Individuals suffering from chronic fatigue tend to be more anxious, distressed and are also more likely to suppress these emotions than people who do not have this condition, says a study.
In addition, when under stress, chronic fatigue syndrome patients show greater activation of the biological “fight or flight” mechanism, which may add to their fatigue, the study said.
“Patients with chronic fatigue syndrome often tell us that stress worsens their symptoms, but this study demonstrates a possible biological mechanism underlying this effect,” said lead study author Katharine Rimes from King’s College London.
The findings appeared in the journal Health Psychology.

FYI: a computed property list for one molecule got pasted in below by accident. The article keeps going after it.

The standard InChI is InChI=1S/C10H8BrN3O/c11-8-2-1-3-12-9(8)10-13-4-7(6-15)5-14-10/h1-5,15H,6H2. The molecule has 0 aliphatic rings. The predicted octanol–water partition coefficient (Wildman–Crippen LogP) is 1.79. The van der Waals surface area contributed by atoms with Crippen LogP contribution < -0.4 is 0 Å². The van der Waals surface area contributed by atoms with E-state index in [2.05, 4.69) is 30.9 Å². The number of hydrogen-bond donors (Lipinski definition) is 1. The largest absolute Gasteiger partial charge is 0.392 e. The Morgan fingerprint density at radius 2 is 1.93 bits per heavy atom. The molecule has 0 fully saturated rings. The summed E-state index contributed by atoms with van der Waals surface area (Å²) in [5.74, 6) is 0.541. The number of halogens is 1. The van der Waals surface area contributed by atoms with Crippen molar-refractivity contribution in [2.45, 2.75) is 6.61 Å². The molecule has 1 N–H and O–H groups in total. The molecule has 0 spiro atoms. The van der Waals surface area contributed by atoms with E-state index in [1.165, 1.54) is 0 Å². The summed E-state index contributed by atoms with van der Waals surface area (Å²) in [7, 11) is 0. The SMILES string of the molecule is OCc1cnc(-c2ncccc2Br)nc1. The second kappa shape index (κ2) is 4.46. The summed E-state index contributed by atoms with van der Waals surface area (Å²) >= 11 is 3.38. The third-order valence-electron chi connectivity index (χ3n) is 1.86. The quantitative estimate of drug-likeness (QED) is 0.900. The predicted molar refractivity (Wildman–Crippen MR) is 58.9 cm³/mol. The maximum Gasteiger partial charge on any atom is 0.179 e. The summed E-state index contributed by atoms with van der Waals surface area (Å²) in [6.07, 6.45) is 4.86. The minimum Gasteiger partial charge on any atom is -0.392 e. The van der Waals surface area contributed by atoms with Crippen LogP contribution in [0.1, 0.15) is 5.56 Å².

The research that involved examining 160 people in Britain relied on self and observer reports, as well as physiological responses that were collected before, during or after the participants watched a distressing film clip.
Half of the participants had been diagnosed with chronic fatigue syndrome while the rest were healthy.
Half of each group were instructed to suppress their emotions and half were told to express their feelings as they wished.
The researchers measured skin conductance in participants because this increases with greater sweating, which is a sign of activation of the body’s sympathetic nervous system. This is often known as the biological fight or flight system used to cope with stress.
Regardless of the instruction they received, the chronic fatigue syndrome participants reported higher anxiety and sadness, and their skin responses indicated they were more distressed than the healthy control group, both before and after the film.
“These findings may help us understand why some chronic fatigue syndrome patients don’t seek out social support at times of stress,” Rimes stated.